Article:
Arthur Koestler had his flaws, including a long devotion to Socialism. But, like his good friend Orwell (who shared that trait), he was a fierce opponent of Communism Soviet-style, having almost been burned in its fierce annihilative furnace early on.
He was also a tireless anti-Nazi. The following is what he had to say about that latter effort, and how hard it is to get people’s attention when it counts. The excerpts are from an essay Koestler wrote in 1944 entitled, “On Disbelieving Atrocities,” which appeared in his collection The Yogi and the Commissar (I’ve changed some of the paragraphing to make it easier to read):
There is a dream which keeps coming back to me at almost regular intervals; it is dark, and I am being murdered in some kind of thicket or brushwood; there is a busy road at no more than ten yards distance; I scream for help but nobody hears me, the crowd walks past, laughing and chatting.
I know that a great many people share, with individual variations, the same type of dream. I have quarrelled about it with analysts and I believe it to be an archtype in the Jungian sense: an expression of the individual’s ultimate loneliness when faced with death and cosmic violence; and his inability to communicate the unique horror of his experience. I further believe that it is the root of the ineffectiveness of our atrocity propaganda.
For, after all, you are the crowd who walk past laughing on the road; and there are a few of us, escaped victims or eyewitnesses of the things which happen in the thicket and who, haunted by our memories, go on screaming on the wireless, yelling at you in newspapers and in public meetings, theatres and cinemas.
Now and then we succeed in reaching your ear for a minute. I know it each time it happens by a certain dumb wonder on your faces, a faint glassy stare entering your eye, and I tell myself: now you have got them, now hold them, hold them, so that they will remain awake. But it only lasts a minute. You shake yourself like puppies who have got their fur wet; then the transparent screen descends again and you walk on, protected by the dream barrier which stifles all sound.
We, the screamers, have been at it now for about ten years. We started on the night when the epileptic van der Lubbe set fire to the German Parliament; we said that if you don’t quench those flames at once, they will spread all over the world; you thought we were maniacs. At present we have the mania of trying to tell you about the killing, by hot steam, mass-electrocution and live burial [Koestler seems to have been unaware of the gassing method that had come to be used most often by that time] of the total Jewish population of Europe.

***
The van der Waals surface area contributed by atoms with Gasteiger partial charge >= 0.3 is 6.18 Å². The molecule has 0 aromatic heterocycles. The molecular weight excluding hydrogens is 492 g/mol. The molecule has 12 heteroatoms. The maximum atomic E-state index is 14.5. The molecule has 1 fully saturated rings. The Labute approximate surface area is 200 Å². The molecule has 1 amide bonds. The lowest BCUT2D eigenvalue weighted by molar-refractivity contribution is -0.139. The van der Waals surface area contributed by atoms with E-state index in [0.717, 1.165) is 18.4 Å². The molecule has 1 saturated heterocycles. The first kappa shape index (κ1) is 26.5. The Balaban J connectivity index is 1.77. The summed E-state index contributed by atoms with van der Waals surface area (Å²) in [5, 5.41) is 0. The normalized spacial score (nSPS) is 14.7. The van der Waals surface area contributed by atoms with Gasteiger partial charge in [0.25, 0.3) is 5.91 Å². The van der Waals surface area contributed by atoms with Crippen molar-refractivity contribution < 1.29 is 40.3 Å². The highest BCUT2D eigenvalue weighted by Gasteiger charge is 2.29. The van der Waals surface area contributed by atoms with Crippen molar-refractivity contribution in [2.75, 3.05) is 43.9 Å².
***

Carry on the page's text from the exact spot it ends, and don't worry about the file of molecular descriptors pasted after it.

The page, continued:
So far three million have died. It is the greatest mass-killing in recorded history; and it goes on daily, hourly, as regularly as the ticking of your watch. I have photographs before me on the desk while I am writing this, and that accounts for my emotion and bitterness. People died to smuggle them out of Poland; they thought it was worth while. The facts have been published in pamphlets, White Books, newspapers, magazines and what not. But the other day I met one of the best-known American journalists over here. he told me that in the course of some recent public opinion survey nine out of ten average American citizens, when asked whether they believed that the Nazis commit atrocities, answered that it was all propaganda lies, and that they didn’t believe a word of it.
As to this country [Koestler was referring to Britain, where he was living at the time and writing for the war effort], I have been lecturing now for three years to the troops, and their attitude is the same. They don’t believe in concentration camps, they don’t believe in the starved children of Greece, in the shot hostages of France, in the mass-graves of Poland; they have never heard of Lidice, Treblinka or Belsen; you can convince them for an hour, they they shake themselves, their mental self-defence begins to work and in a week the shrug of incredulity has returned like a reflex temporarily weakened by a shock.
Clearly all this is becoming a mania with me and my like. Clearly we must suffer from some morbid obsession, whereas you others are healthy and normal. But the characteristic symptom of maniacs is that they lose contact with reality and live in a phantasy world. So, perhaps, it is the other way round: perhaps it is we, the screamers, who react in a sound and healthy way to the reality which surrounds us, whereas you are the neurotics who totter about in a screened phantasy world because you lack the faculty to face the facts. Were it not so, this war would have been avoided, and those murdered within sight of your day-dreaming eyes would be alive.
Why is it so difficult to hear the screaming? Much of it is self-protective: if we paid attention to all the pain and suffering in the world, we’d be paralyzed by empathy and unable to enjoy our own lives. What’s more, there’s often a sense of powerlessness to change things. To intervene effectively in time—because an ounce of prevention is most definitely worth a ton of cure—would require an understanding and prescience that seems beyond the ability of most people. Unfortunately.
[NOTE: This passage explains why it was that Eisenhower insisted the death camps be photographed, and that the films and photos be shown to the German people and to the world. He knew that otherwise, the terrible facts would not be believed. And, of course, Holocaust denial has become a popular and growing industry, anyway.]
[ADDENDUM: The full Koestler essay originally appeared in January of 1944 in the NY Times Magazine.]